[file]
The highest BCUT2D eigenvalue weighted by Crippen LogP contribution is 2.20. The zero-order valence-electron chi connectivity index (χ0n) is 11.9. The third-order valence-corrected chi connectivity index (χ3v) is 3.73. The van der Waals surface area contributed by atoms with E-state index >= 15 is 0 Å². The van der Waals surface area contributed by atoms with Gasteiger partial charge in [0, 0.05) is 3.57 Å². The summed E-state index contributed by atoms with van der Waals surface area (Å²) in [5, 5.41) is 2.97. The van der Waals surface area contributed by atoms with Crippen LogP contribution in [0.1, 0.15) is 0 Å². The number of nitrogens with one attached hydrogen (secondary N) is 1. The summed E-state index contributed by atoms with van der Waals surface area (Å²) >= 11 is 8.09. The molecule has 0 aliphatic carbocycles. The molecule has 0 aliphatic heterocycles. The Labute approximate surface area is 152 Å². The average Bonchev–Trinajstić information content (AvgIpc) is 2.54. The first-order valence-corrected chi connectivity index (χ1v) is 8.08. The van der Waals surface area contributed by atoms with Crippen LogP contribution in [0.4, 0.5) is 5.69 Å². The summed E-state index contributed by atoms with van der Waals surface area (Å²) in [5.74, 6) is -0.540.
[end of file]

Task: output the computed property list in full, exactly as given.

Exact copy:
The highest BCUT2D eigenvalue weighted by Crippen LogP contribution is 2.20. The zero-order valence-electron chi connectivity index (χ0n) is 11.9. The third-order valence-corrected chi connectivity index (χ3v) is 3.73. The van der Waals surface area contributed by atoms with E-state index >= 15 is 0 Å². The van der Waals surface area contributed by atoms with Gasteiger partial charge in [0, 0.05) is 3.57 Å². The summed E-state index contributed by atoms with van der Waals surface area (Å²) in [5, 5.41) is 2.97. The van der Waals surface area contributed by atoms with Crippen LogP contribution in [0.1, 0.15) is 0 Å². The number of nitrogens with one attached hydrogen (secondary N) is 1. The summed E-state index contributed by atoms with van der Waals surface area (Å²) >= 11 is 8.09. The molecule has 0 aliphatic carbocycles. The molecule has 0 aliphatic heterocycles. The Labute approximate surface area is 152 Å². The average Bonchev–Trinajstić information content (AvgIpc) is 2.54. The first-order valence-corrected chi connectivity index (χ1v) is 8.08. The van der Waals surface area contributed by atoms with Crippen LogP contribution in [0.4, 0.5) is 5.69 Å². The summed E-state index contributed by atoms with van der Waals surface area (Å²) in [5.74, 6) is -0.540.